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My first blog on my new site commemorates the advent of real estate as we know it.


A Knight at Home

The gait was smooth as he strode into Runnymede. The tension was high with anticipation as the sound of horses, leather and the steel of armor and weapons noted their presence on a late spring day. It was a way of life for William to do the crafted dance around kings, knights and barons that proved his knightly longevity to become Earl of Pembroke. June 15, 1215 bore the Magna Carta and William played a crucial role. A balance of power was forced upon King John of England by a council of 25 Barons who were fed up with the indiscriminate abuse of power by the king. William Marshall, a knight of great reputation to both sides, helped broker the "Great Charter".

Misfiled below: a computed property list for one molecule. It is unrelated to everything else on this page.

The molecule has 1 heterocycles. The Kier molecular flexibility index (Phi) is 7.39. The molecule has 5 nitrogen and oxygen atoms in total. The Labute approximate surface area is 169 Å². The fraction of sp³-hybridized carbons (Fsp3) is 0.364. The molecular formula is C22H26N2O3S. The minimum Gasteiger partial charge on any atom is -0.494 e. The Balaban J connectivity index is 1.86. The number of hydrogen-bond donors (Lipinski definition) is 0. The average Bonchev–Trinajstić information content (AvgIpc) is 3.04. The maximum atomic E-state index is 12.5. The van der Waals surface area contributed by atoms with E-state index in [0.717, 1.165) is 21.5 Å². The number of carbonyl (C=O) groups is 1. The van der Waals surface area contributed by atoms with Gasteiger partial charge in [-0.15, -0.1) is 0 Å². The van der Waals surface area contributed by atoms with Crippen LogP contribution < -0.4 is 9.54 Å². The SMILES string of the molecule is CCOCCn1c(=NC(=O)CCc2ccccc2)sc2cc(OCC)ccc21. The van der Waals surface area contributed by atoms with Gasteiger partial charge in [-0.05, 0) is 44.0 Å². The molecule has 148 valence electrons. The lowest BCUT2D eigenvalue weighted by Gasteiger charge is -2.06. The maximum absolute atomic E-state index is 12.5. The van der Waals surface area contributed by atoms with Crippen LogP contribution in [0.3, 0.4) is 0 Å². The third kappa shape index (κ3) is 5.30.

Among the many rights of the Magna Carta which have thread their way through history into our Constitution, the "fee simple estate" has had a most positive and profound effect on the economic wealth of our country.

The Fifth Amendment guarantees that "no person shall be deprived of life, liberty, or property, without due process of law" a phrase that was derived from the Magna Carta.

The ownership of your home enjoys the benefit of "fee simple absolute" or fee simple which is the highest estate permitted by law. It gives you the right to possess your property and hold for an indeterminate amount of time. The word "fee" was derived from the word "fief" which was a feudal land holding subject to the king's conditions and desire. When the feudal land system was abolished all fiefs became "simple" without conditions attached to the possession and benefit of your home. Hence fee simple.

You can thank, in part, a knight of great repute and chivalry for the enjoyment you have in owning your home. Sir William Marshall, Earl of Pembroke.

By: Tom Jacobson